Supreme Court Delivers Christians Good News, Says it Will Hear Controversial Christian Flag Case

Christians received great news as the U.S. Supreme Court has agreed to hear a case about whether a Christian flag is allowed to fly outside of Boston’s City Hall.

The public access flagpole is regularly used by various community groups. Flags are flown for a short period of time, sometimes lasting only hours.

In the past 12 years, a Christian flag was permitted to be flown 284 times.

Suddenly, liberal officials in Massachusetts denied a request in 2017 to flag a Christian flag. This triggered a lawsuit by Harold Shurtleff.

Lower courts have ruled against the lawyers representing Harold Shurtleff. Now the case has reached the Supreme Court.

Shurtleff says it’s “ludicrous” to believe that allowing Christian groups access to the public flagpole constitutes the government establishing an official religion, which the First Amendment forbids.

“‘The flagpole that stands prominently at the city’s seat of government is the means by which the city communicates its own messages,’ Boston’s lawyers told the Supreme Court. The city uses it as a bully pulpit and has not turned it over ‘to private parties as a forum to pronounce their own messages,’” NBC reported.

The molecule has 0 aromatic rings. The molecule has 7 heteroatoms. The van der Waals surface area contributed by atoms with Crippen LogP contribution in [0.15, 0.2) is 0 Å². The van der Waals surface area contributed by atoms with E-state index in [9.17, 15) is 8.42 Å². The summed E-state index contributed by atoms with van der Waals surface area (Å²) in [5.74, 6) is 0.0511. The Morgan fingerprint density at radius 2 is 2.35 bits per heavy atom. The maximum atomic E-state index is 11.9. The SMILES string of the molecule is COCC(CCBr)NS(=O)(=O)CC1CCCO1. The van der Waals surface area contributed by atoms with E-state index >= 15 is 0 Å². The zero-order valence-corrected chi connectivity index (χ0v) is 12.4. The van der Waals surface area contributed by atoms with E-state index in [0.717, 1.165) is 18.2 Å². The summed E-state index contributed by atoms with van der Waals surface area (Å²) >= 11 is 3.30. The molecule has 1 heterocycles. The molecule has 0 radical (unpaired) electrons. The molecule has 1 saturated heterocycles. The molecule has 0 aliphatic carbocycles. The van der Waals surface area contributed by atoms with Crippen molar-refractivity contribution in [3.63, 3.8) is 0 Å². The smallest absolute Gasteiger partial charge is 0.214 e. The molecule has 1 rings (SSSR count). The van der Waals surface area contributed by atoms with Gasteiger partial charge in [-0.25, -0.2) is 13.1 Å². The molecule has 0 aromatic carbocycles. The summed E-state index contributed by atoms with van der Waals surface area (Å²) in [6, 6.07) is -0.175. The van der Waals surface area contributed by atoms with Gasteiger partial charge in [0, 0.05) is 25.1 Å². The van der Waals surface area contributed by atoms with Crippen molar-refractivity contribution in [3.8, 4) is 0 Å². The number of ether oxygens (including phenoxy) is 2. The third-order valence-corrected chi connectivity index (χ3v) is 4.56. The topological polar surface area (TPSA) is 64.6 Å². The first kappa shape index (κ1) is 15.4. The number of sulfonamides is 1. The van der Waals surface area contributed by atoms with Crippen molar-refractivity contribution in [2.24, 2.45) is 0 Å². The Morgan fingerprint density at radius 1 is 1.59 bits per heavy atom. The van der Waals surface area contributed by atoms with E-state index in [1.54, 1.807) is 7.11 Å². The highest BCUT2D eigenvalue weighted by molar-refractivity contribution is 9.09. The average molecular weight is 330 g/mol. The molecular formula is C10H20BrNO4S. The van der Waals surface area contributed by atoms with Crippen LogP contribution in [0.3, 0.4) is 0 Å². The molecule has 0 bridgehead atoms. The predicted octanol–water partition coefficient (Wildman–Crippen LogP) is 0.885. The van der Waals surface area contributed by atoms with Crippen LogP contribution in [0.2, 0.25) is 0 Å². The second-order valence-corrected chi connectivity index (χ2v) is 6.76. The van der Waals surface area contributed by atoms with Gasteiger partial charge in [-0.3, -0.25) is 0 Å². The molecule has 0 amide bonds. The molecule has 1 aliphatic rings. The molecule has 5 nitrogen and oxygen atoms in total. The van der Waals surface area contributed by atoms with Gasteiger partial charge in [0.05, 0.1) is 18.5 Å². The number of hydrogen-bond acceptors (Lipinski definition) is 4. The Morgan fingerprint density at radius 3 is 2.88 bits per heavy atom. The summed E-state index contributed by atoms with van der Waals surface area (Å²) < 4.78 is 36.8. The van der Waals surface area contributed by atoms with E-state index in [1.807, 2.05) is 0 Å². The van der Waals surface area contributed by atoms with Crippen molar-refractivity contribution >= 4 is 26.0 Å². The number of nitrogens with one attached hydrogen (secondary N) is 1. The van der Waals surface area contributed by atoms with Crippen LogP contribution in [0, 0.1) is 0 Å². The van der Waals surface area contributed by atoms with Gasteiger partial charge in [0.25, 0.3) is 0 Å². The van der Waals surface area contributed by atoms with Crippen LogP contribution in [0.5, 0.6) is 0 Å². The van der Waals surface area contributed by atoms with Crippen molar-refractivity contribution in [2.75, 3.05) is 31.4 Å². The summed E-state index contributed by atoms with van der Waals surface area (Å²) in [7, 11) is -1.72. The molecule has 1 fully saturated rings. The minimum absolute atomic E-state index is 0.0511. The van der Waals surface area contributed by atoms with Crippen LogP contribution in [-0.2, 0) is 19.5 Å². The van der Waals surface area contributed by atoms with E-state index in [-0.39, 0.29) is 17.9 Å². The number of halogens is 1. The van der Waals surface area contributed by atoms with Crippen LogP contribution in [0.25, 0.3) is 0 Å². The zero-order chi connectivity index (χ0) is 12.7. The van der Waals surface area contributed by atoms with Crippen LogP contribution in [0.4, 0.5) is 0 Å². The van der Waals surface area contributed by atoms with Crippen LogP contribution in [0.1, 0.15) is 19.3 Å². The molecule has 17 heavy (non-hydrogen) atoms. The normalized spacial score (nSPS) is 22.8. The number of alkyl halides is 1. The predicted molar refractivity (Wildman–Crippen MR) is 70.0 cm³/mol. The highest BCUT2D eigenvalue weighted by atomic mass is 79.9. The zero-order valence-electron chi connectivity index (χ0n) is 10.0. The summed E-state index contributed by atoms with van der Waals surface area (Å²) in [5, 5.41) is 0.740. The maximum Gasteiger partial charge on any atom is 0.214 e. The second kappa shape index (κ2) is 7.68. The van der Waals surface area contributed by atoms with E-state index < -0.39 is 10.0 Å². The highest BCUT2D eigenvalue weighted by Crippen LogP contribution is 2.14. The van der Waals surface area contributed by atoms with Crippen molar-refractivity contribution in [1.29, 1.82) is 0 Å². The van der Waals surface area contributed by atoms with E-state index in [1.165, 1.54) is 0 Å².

“When the government opens its public property for private speakers, it has to treat everybody equally,” said David Cole, ACLU national legal director.

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“This case is really about private citizens’ access to government property to express themselves. And that access is critical to our ability to speak to each other, to express our views and the like.”

More from Western Journal:

The American Civil Liberties Union says banning the flag is wrong, according to ABC…

The Anti-Defamation League, however, sides with the city, according to NBC.

“The value to such groups of the ‘photo op’ of a Nazi flag, the Confederate flag, or some other white supremacist banner flying over Boston City Hall should not be underestimated,” the group said.

Shurtleff made his request as part of Camp Constitution, which he founded and which has as part of its mission “to enhance understanding of the country’s Judeo-Christian heritage.”

The flag he wants to fly is a cross in a blue square on a white field.

“It’s a public access flagpole,” Shurtleff told ABC.

“It’s kind of ludicrous to think flying a flag on a flagpole for maybe an hour or two will somehow get people to think, ‘Oh my goodness, look at the city of Boston now endorsing the Protestant or the Christian faith.”